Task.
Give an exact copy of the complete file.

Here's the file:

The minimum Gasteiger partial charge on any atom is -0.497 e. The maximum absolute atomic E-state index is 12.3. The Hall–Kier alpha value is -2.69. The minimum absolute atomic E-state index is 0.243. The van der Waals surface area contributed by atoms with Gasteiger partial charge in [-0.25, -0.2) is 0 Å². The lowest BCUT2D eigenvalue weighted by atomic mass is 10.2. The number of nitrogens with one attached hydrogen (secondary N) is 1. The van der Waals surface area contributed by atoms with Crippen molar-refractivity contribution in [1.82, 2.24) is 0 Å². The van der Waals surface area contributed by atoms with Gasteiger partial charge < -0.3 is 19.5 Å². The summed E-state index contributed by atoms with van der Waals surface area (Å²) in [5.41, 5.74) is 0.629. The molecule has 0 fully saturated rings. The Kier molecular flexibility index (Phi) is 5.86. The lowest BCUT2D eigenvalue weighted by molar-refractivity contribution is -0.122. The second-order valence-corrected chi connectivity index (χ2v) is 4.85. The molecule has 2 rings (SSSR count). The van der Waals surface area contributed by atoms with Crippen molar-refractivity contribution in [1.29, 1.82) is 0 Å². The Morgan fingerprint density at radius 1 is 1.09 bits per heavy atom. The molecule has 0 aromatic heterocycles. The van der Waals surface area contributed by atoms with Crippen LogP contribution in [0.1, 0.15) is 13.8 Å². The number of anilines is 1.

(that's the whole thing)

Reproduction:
The minimum Gasteiger partial charge on any atom is -0.497 e. The maximum absolute atomic E-state index is 12.3. The Hall–Kier alpha value is -2.69. The minimum absolute atomic E-state index is 0.243. The van der Waals surface area contributed by atoms with Gasteiger partial charge in [-0.25, -0.2) is 0 Å². The lowest BCUT2D eigenvalue weighted by atomic mass is 10.2. The number of nitrogens with one attached hydrogen (secondary N) is 1. The van der Waals surface area contributed by atoms with Crippen molar-refractivity contribution in [1.82, 2.24) is 0 Å². The van der Waals surface area contributed by atoms with Gasteiger partial charge < -0.3 is 19.5 Å². The summed E-state index contributed by atoms with van der Waals surface area (Å²) in [5.41, 5.74) is 0.629. The molecule has 0 fully saturated rings. The Kier molecular flexibility index (Phi) is 5.86. The lowest BCUT2D eigenvalue weighted by molar-refractivity contribution is -0.122. The second-order valence-corrected chi connectivity index (χ2v) is 4.85. The molecule has 2 rings (SSSR count). The van der Waals surface area contributed by atoms with Crippen molar-refractivity contribution in [1.29, 1.82) is 0 Å². The Morgan fingerprint density at radius 1 is 1.09 bits per heavy atom. The molecule has 0 aromatic heterocycles. The van der Waals surface area contributed by atoms with Crippen LogP contribution in [0.1, 0.15) is 13.8 Å². The number of anilines is 1.